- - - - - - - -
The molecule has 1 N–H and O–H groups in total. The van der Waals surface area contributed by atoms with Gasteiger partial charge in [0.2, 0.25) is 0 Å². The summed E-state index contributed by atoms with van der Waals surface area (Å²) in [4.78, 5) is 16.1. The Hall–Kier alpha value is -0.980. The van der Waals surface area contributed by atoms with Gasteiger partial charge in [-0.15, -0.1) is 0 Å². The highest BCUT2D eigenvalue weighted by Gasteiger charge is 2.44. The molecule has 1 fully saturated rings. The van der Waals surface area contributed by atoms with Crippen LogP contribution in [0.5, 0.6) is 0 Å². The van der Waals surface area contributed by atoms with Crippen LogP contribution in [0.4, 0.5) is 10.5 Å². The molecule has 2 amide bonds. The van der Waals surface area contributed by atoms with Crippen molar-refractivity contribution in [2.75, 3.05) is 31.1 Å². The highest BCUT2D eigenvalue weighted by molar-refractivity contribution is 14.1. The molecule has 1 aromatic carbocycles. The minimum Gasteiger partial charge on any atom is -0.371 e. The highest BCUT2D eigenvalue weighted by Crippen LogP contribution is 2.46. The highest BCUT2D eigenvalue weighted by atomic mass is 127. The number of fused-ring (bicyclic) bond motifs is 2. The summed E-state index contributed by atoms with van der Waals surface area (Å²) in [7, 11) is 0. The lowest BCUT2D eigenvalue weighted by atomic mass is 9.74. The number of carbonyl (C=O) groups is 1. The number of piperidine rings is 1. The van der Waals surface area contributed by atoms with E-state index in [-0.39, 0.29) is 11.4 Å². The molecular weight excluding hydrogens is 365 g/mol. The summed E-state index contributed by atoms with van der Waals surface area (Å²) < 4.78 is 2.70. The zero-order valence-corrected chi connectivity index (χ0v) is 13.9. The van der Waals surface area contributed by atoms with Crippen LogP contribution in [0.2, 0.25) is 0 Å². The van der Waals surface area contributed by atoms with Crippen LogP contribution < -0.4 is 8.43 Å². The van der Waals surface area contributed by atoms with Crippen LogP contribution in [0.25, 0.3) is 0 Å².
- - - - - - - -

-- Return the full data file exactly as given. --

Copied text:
The molecule has 1 N–H and O–H groups in total. The van der Waals surface area contributed by atoms with Gasteiger partial charge in [0.2, 0.25) is 0 Å². The summed E-state index contributed by atoms with van der Waals surface area (Å²) in [4.78, 5) is 16.1. The Hall–Kier alpha value is -0.980. The van der Waals surface area contributed by atoms with Gasteiger partial charge in [-0.15, -0.1) is 0 Å². The highest BCUT2D eigenvalue weighted by Gasteiger charge is 2.44. The molecule has 1 fully saturated rings. The van der Waals surface area contributed by atoms with Crippen LogP contribution in [0.5, 0.6) is 0 Å². The van der Waals surface area contributed by atoms with Crippen LogP contribution in [0.4, 0.5) is 10.5 Å². The molecule has 2 amide bonds. The van der Waals surface area contributed by atoms with Crippen molar-refractivity contribution in [2.75, 3.05) is 31.1 Å². The highest BCUT2D eigenvalue weighted by molar-refractivity contribution is 14.1. The molecule has 1 aromatic carbocycles. The minimum Gasteiger partial charge on any atom is -0.371 e. The highest BCUT2D eigenvalue weighted by Crippen LogP contribution is 2.46. The highest BCUT2D eigenvalue weighted by atomic mass is 127. The number of fused-ring (bicyclic) bond motifs is 2. The summed E-state index contributed by atoms with van der Waals surface area (Å²) in [7, 11) is 0. The lowest BCUT2D eigenvalue weighted by atomic mass is 9.74. The number of carbonyl (C=O) groups is 1. The number of piperidine rings is 1. The van der Waals surface area contributed by atoms with E-state index in [-0.39, 0.29) is 11.4 Å². The molecular weight excluding hydrogens is 365 g/mol. The summed E-state index contributed by atoms with van der Waals surface area (Å²) < 4.78 is 2.70. The zero-order valence-corrected chi connectivity index (χ0v) is 13.9. The van der Waals surface area contributed by atoms with Crippen LogP contribution in [0.2, 0.25) is 0 Å². The van der Waals surface area contributed by atoms with Crippen LogP contribution < -0.4 is 8.43 Å². The van der Waals surface area contributed by atoms with Crippen LogP contribution in [0.25, 0.3) is 0 Å².